The tasks of the new US-administration

The tasks of the new US-administration

by Myret Zaki, chief editor of the french-Swiss business journal “Bilan”

In the run-up to the American presidential elections, countless statements mistakenly have expressed that Hillary Clinton’s decency, dossier know­ledge, and political experience would make it possible to win the election. On the other hand, it seemed clear to everyone that Donald Trump had no chance of winning because of his poor preparation for factual issues, his “masculine language”, and his political inexperience.
These very schoolmasterly reflections have gone far beyond reality. Obviously, it was not about finding a functionary or a technocrat, nor a well-networked candidate with experience. It is certainly an advantage for a leader personality to know his dossiers well, to be respectful and exemplary; but these are in fact only optional qualities in relation to the urgent changes that voters really expect.
On the other hand, what appears to be absolutely necessary, especially in the context of today’s America, is to point out the most urgent problems of the country (war, immigration, fiscal slippages), and this rather with emphasis, and irrespective of whether all rules of decency are respected.
This means powerful and strong communication with charisma, accompanied by a genuine desire to bring about changes, to set oneself apart from the exhausted and no longer legitimated establishment, and to grasp the concerns of large sections of the population genuinely, which have been neglected too long. Above all, however, considering the urgency, this means to relinquish political correctness and PR language coming across as artificial. The real feat achieved by Trump is the fact that a right-wing billionaire without humanitarian or social vein could win the simple classes of society, because they had the impression that he understood them better than the nice, progressive Democrats, who fancy themselves and respect all sexes and minorities, and who talk in a courteous and aseptic language.

What does Barack Obama leave behind?

In reality, it is not so much an anti-Clinton sentiment, but an anti-Obama sentiment that has influenced this election significantly. The election result is a clear disapproval of the outgoing president, in the sense that the values and policies embodied by him, and due to which he led an intense pro-Clinton campaign, are no longer of interest to the majority of the voters. At the utmost, the self-satisfied elites of Manhattan or San Francisco are still interested in it. Today, neither as a democrat nor as a republican, one can still be under the illusion that Silicon Valley and Brooklyn represent America in any way.
In addition, the war policy of Nobel Peace Prize winner Barack Obama is stranded in a cul-de-sac. Certain warmongers in this part of the world and elsewhere accused the Democrat for his military “retreat” in the rest of the world. In fact, he is the president, under who even more assassinations by drones than in the Bush-era were carried out. He was the president, who was up to his throat enmeshed in the wars in the Middle East, and who shortly after the withdrawal of the US troops from Iraq – at first covertly, then quite openly – supported jihadist groups (Islamic state, Syria, Iraq, Afghanistan, Libya).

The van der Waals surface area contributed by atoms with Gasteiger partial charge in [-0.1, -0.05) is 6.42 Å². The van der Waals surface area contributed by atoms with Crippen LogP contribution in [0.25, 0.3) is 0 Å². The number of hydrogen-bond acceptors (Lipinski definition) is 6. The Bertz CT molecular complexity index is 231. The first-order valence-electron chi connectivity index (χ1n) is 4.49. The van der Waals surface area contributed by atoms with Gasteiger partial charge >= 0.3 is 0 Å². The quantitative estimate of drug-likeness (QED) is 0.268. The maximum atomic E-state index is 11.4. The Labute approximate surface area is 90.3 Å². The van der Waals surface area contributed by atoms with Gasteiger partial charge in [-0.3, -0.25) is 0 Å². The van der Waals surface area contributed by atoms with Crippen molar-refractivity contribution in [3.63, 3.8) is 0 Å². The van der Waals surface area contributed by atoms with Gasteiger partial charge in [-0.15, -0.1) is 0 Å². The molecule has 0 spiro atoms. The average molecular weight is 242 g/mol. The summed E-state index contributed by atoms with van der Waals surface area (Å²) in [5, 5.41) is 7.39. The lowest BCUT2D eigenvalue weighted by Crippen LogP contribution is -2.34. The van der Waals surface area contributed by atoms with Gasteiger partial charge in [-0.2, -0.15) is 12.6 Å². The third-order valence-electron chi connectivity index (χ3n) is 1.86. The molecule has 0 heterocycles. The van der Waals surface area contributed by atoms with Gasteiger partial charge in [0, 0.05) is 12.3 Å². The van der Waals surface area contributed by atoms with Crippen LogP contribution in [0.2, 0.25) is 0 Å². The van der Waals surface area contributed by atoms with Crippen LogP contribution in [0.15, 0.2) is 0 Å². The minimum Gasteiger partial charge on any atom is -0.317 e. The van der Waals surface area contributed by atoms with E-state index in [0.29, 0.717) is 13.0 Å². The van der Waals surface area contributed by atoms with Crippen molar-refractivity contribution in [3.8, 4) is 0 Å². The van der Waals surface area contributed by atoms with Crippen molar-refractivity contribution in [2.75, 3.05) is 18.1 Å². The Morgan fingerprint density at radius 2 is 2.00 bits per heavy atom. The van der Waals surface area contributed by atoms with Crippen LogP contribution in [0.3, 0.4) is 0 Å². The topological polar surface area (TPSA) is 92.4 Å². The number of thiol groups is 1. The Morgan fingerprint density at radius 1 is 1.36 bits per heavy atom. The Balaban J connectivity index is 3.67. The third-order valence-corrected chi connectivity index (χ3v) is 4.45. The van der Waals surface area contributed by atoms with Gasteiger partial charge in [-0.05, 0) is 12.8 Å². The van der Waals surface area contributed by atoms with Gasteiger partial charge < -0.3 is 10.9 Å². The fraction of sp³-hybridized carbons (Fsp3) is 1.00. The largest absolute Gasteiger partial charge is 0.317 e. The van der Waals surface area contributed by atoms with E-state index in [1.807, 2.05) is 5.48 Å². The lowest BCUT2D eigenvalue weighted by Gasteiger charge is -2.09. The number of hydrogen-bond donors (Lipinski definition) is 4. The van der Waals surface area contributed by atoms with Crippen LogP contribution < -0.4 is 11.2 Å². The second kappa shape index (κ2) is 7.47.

This policy cannot be excused with the refugee flows and the jihadist assassinations that hit the West. As for the new Cold War with Putin’s Russia, whose geopolitical tensions in Ukraine and Crimea are only the tip of the iceberg, this is perhaps the greatest threat to American hegemony in the world. Russia blocks US claims in the Middle East. China offers its support to Putin in the UN Security Council, and the influence of these two powers effects that other countries form a group around them that do not a bit or hardly take into account American interests (Iran, Syria, Egypt, Turkey, Philippines ... and several Latin American states).
The pacific and transatlantic free trade agreements are blocked. At a time, when US debt has reached $ 20,000 billion, 44 million Americans have depended on soup kitchens since 2008, and the adjusted rate of unemployment – including the discouraging long-term unemployed – is 25% rather than the official 5%1, the time has perhaps come that the US buries its forced intention to expand and finally turns towards the problems in its own country.
Let us not be deceived. The emergence of Donald Trump is by no means a guarantee that all foreign and domestic political problems of the US will be solved. However, the hope to end the cold war with Russia, to protect the American borders better and to jolt the political establishment has preliminarily been enough to transfer far-reaching powers to him.    •

Source: Bilan from 9.11.2016

(Translation Current Concerns)

1    cf. the revised statistics by shadow statistics:

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